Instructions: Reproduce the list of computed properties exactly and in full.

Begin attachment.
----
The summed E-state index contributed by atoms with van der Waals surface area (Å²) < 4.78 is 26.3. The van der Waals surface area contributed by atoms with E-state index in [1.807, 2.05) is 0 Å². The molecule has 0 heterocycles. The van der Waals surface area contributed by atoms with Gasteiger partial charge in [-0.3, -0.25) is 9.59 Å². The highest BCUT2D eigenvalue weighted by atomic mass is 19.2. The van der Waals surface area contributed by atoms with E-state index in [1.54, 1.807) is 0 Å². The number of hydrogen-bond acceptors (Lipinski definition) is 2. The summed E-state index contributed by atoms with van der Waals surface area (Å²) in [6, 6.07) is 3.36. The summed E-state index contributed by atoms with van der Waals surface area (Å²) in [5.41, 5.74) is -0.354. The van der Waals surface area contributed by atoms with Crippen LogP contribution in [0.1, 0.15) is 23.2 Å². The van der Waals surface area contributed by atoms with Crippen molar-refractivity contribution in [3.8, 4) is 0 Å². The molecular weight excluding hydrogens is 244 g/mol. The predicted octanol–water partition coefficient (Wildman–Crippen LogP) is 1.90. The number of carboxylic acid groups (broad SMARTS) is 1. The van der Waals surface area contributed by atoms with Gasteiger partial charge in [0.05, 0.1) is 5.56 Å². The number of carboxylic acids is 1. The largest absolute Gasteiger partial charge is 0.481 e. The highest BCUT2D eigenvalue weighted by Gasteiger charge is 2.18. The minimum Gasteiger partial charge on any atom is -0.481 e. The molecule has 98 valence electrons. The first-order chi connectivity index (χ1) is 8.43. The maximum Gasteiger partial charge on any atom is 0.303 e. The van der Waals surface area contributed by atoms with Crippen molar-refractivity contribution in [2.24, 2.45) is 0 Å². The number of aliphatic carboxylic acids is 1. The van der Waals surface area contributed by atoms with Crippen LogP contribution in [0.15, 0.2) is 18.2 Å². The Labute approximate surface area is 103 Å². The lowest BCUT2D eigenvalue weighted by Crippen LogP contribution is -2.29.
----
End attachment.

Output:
The summed E-state index contributed by atoms with van der Waals surface area (Å²) < 4.78 is 26.3. The van der Waals surface area contributed by atoms with E-state index in [1.807, 2.05) is 0 Å². The molecule has 0 heterocycles. The van der Waals surface area contributed by atoms with Gasteiger partial charge in [-0.3, -0.25) is 9.59 Å². The highest BCUT2D eigenvalue weighted by atomic mass is 19.2. The van der Waals surface area contributed by atoms with E-state index in [1.54, 1.807) is 0 Å². The number of hydrogen-bond acceptors (Lipinski definition) is 2. The summed E-state index contributed by atoms with van der Waals surface area (Å²) in [6, 6.07) is 3.36. The summed E-state index contributed by atoms with van der Waals surface area (Å²) in [5.41, 5.74) is -0.354. The van der Waals surface area contributed by atoms with Crippen LogP contribution in [0.1, 0.15) is 23.2 Å². The van der Waals surface area contributed by atoms with Crippen molar-refractivity contribution in [3.8, 4) is 0 Å². The molecular weight excluding hydrogens is 244 g/mol. The predicted octanol–water partition coefficient (Wildman–Crippen LogP) is 1.90. The number of carboxylic acid groups (broad SMARTS) is 1. The van der Waals surface area contributed by atoms with Gasteiger partial charge in [0.05, 0.1) is 5.56 Å². The number of carboxylic acids is 1. The largest absolute Gasteiger partial charge is 0.481 e. The highest BCUT2D eigenvalue weighted by Gasteiger charge is 2.18. The minimum Gasteiger partial charge on any atom is -0.481 e. The molecule has 98 valence electrons. The first-order chi connectivity index (χ1) is 8.43. The maximum Gasteiger partial charge on any atom is 0.303 e. The van der Waals surface area contributed by atoms with Crippen molar-refractivity contribution in [2.24, 2.45) is 0 Å². The number of aliphatic carboxylic acids is 1. The van der Waals surface area contributed by atoms with Crippen LogP contribution in [0.15, 0.2) is 18.2 Å². The Labute approximate surface area is 103 Å². The lowest BCUT2D eigenvalue weighted by Crippen LogP contribution is -2.29.